St Mungo is more than a museum - it's a living symbol of religious diversity that must always be protected - Prof Rina Arya
Glasgow’s St Mungo Museum of Religious Life and Art is unique within the British Isles. It is the only museum dedicated to the dialogue between art and religion, housing religious artefacts from different traditions and eras.
From its opening in 1993, the museum was involved with different religious communities, turning it into a space of spiritual experience and genuine interfaith dialogue. It is not simply a museum that houses artefacts, but a living symbol of religious diversity and multicultural Britain.
In March 2020 the museum, like many others, closed due to COVID-19. But, as restrictions lifted and places started to reopen, St Mungo was threatened with permanent closure following funding cuts and a significant loss of income. Good news came on March 4, in the form of promised funding from Glasgow City Council. It was a response, in part, to a powerful petition.
Museums enrich the cultural life of a place and concerted efforts have been made following the the pandemic to reflect on their value, and the deprivation caused by their closure. But St Mungo is more than a museum, and its uniqueness prompts reflection.
It contains religious artefacts from different religious traditions and periods in displays that provide contextual understanding of religion. The artefacts function educationally but are also interpreted ritually/devotionally by those within the respective faith communities.
This means they open up a space for spiritual engagement and worship. This came about partly because of the active involvement of faith communities in the creation of the museum, in particular the six world religions that are practised in Scotland: Buddhism, Christianity, Hinduism, Islam, Judaism and Sikhism.
From the outset, the purpose entailed more than the compilation of artefacts to create a dynamic space of lived religion. The installation of partitions, plinths and other similar devices enabled appropriate viewing spaces and fostered spiritual engagement.
The raising of the bronze statue of Lord Shiva of Nataraja off the floor on to a plinth is a valuable case in point. As a sacred Hindu artefact and object of devotion, it had to be treated with reverence. Recommended by the Hindu community, it conveyed the importance of statues of deities being elevated from the floor.
This raises the question of the boundaries between the aesthetic and the sacred, pointing to the multifaceted nature of exhibits. Members of the Jewish community helped acquire the painting The Sabbath Candles by Dora Holzhandler. The painting brings together the different threads of the symbolic and spiritual act of the lighting of Sabbath candles with the gathering together of family in worship.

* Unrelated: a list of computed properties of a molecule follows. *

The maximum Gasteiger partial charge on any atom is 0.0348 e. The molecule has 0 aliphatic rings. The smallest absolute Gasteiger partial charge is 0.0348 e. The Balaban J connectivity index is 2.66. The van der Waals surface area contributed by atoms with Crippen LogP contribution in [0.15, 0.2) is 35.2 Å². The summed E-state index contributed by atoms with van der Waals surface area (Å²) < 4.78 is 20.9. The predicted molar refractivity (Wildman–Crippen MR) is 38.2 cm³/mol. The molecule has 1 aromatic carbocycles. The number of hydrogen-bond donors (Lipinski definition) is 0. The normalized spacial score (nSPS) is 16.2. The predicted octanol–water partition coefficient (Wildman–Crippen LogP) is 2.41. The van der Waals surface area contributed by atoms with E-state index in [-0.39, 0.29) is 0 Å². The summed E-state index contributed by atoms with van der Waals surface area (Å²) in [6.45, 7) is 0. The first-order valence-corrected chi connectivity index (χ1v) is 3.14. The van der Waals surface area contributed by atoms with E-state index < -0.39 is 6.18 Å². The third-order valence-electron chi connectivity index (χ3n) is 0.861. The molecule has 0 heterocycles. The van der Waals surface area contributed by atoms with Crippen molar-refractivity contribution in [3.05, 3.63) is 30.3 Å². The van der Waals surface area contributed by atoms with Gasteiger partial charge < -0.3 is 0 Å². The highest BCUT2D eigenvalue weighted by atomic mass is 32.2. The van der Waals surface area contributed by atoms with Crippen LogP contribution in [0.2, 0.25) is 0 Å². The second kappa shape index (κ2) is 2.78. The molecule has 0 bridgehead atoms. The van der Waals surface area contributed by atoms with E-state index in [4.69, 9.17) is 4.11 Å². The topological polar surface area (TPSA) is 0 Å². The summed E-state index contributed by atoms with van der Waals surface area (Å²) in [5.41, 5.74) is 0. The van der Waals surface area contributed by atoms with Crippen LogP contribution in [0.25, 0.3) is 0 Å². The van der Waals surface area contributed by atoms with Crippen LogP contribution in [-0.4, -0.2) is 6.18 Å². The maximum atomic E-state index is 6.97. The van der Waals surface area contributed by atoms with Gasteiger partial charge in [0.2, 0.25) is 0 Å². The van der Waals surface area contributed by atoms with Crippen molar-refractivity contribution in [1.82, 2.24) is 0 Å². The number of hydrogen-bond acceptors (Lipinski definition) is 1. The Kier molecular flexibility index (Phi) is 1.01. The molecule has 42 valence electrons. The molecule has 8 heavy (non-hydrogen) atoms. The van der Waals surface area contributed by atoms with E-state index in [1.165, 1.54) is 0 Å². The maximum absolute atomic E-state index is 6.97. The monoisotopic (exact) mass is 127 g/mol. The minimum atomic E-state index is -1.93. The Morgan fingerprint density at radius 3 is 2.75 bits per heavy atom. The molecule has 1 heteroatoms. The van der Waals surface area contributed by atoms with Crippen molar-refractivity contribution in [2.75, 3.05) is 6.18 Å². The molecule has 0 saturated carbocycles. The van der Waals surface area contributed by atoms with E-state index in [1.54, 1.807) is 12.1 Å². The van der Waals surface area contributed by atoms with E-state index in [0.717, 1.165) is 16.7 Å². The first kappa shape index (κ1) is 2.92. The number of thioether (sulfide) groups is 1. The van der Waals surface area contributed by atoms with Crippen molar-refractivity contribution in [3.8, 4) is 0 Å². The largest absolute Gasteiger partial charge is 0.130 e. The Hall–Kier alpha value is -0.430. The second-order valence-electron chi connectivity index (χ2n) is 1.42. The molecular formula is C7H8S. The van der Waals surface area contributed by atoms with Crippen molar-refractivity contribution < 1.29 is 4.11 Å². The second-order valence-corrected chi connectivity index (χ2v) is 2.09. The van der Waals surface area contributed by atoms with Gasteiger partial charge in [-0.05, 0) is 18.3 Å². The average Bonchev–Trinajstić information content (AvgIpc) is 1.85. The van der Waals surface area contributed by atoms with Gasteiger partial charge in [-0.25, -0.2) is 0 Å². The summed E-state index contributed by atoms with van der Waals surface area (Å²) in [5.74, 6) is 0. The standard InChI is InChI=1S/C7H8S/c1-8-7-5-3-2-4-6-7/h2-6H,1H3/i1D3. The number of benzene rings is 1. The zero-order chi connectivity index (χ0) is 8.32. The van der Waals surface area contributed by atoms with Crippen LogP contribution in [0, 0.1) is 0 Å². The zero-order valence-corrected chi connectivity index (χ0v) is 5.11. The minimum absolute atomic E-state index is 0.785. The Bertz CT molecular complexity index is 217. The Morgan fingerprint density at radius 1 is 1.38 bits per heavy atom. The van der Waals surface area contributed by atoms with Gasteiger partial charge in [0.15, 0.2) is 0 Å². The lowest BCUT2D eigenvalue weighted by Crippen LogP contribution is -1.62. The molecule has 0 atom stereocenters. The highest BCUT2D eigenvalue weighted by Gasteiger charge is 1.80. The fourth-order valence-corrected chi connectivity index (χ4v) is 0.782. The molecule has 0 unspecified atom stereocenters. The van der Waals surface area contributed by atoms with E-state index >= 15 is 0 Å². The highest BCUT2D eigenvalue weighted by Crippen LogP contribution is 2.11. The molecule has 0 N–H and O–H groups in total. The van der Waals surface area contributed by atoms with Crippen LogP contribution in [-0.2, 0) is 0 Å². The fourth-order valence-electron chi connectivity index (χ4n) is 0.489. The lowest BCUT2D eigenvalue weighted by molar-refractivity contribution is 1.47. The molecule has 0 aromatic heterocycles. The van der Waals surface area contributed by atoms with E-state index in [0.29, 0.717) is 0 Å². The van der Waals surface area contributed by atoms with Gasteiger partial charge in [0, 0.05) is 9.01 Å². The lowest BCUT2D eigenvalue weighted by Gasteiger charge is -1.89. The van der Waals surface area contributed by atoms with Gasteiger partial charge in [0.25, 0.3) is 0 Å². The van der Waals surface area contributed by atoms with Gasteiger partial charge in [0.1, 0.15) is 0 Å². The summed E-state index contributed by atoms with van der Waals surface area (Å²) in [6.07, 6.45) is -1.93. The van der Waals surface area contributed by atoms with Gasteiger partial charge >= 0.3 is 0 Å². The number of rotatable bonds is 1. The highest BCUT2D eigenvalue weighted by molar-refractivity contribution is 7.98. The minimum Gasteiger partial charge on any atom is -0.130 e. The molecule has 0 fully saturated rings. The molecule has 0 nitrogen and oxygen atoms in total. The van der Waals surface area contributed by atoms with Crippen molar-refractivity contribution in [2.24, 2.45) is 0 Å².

The museum is quintessentially important as a symbol of interfaith dialogue. From its inception, individual faith communities and educational advisors were consulted throughout various processes, including the acquisition of artefacts that represent their faiths or practices, the reach of which was global.
While religion was widely explored historically and geographically, the museum also centred on the experience of religions active within Scottish life. Creative decisions were made about featuring religions that opposed figurative or iconographic representation. One such example was the painting The Attributes of Divine Perception, by the Islamic artist Ahmed Moustafa, which unifies the great Islamic traditions of calligraphy and geometry to evoke the greatness of God.
Religion will always be a contentious subject. St Mungo’s status as a living museum of religion has made it subject to attack, with dissension over questions about representation. Criticism of the exclusion of particular faiths, such as Baha'i, or their lack of representation in a museum of religion is inevitable, but has been addressed in proposals for temporary exhibitions.
So too is the exploration of the more negative aspects of religion including its role in war and the oppression of minority groups. One of the most fraught instances of this involved the overturning of the museum’s Shiva statue by a Christian evangelical, armed with bible in hand – his “weapon” of choice.
The global engagement of religion in museum collections is not new, but what is truly unique about St Mungo is the dynamic and consultative way in which the local faith communities were integral to the shaping of what the museum has come to stand for conceptually. This is denoted by the second part of its title: Religious Life and Art – that is, the objects used by individuals in their daily worship.
The museum approached each community in turn to discuss the acquisition of works from their faith, how they should be displayed, and other pertinent issues. This was seen to be more authentic in that it respected the fact that each religion had different needs and concerns, and did not impose a one-size-fits-all strategy.
This stand-out approach should be observed by those working to decolonise the museum space. It remains a model for other museums of this kind in the challenges it set itself and the questions it sought to answer.
And in keeping with its mission of reflecting religion as it is lived in ordinary everyday lives, it will continue to evolve, its efforts ongoing to foster understanding, tolerance and common ground.